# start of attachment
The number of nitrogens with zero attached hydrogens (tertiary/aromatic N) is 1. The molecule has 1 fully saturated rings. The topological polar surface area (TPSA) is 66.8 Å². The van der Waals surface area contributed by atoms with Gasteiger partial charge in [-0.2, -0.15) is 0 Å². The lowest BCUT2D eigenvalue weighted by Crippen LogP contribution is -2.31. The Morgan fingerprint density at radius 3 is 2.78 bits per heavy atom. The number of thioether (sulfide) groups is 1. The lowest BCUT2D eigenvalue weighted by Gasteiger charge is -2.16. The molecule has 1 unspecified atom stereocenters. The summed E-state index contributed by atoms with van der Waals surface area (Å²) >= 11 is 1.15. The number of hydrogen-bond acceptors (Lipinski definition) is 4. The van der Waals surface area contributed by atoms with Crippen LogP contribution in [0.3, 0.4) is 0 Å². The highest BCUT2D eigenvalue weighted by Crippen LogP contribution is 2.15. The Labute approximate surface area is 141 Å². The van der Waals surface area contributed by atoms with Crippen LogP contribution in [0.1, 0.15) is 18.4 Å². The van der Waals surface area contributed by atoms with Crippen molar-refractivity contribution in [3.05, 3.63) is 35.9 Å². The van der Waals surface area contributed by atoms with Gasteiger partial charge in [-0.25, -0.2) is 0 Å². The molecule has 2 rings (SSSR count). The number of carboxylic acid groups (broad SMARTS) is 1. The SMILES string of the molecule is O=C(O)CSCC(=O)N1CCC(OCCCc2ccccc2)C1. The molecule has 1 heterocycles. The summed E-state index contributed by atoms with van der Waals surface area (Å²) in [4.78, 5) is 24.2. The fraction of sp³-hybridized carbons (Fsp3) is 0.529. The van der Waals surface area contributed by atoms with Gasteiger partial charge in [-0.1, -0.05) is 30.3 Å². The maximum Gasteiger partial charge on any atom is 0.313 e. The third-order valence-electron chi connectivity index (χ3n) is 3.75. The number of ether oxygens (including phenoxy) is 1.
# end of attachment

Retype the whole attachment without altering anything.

The number of nitrogens with zero attached hydrogens (tertiary/aromatic N) is 1. The molecule has 1 fully saturated rings. The topological polar surface area (TPSA) is 66.8 Å². The van der Waals surface area contributed by atoms with Gasteiger partial charge in [-0.2, -0.15) is 0 Å². The lowest BCUT2D eigenvalue weighted by Crippen LogP contribution is -2.31. The Morgan fingerprint density at radius 3 is 2.78 bits per heavy atom. The number of thioether (sulfide) groups is 1. The lowest BCUT2D eigenvalue weighted by Gasteiger charge is -2.16. The molecule has 1 unspecified atom stereocenters. The summed E-state index contributed by atoms with van der Waals surface area (Å²) >= 11 is 1.15. The number of hydrogen-bond acceptors (Lipinski definition) is 4. The van der Waals surface area contributed by atoms with Crippen LogP contribution in [0.3, 0.4) is 0 Å². The highest BCUT2D eigenvalue weighted by Crippen LogP contribution is 2.15. The Labute approximate surface area is 141 Å². The van der Waals surface area contributed by atoms with Crippen LogP contribution in [0.1, 0.15) is 18.4 Å². The van der Waals surface area contributed by atoms with Crippen molar-refractivity contribution in [3.05, 3.63) is 35.9 Å². The van der Waals surface area contributed by atoms with Gasteiger partial charge in [-0.25, -0.2) is 0 Å². The molecule has 2 rings (SSSR count). The number of carboxylic acid groups (broad SMARTS) is 1. The SMILES string of the molecule is O=C(O)CSCC(=O)N1CCC(OCCCc2ccccc2)C1. The molecule has 1 heterocycles. The summed E-state index contributed by atoms with van der Waals surface area (Å²) in [4.78, 5) is 24.2. The fraction of sp³-hybridized carbons (Fsp3) is 0.529. The van der Waals surface area contributed by atoms with Gasteiger partial charge in [-0.1, -0.05) is 30.3 Å². The maximum Gasteiger partial charge on any atom is 0.313 e. The third-order valence-electron chi connectivity index (χ3n) is 3.75. The number of ether oxygens (including phenoxy) is 1.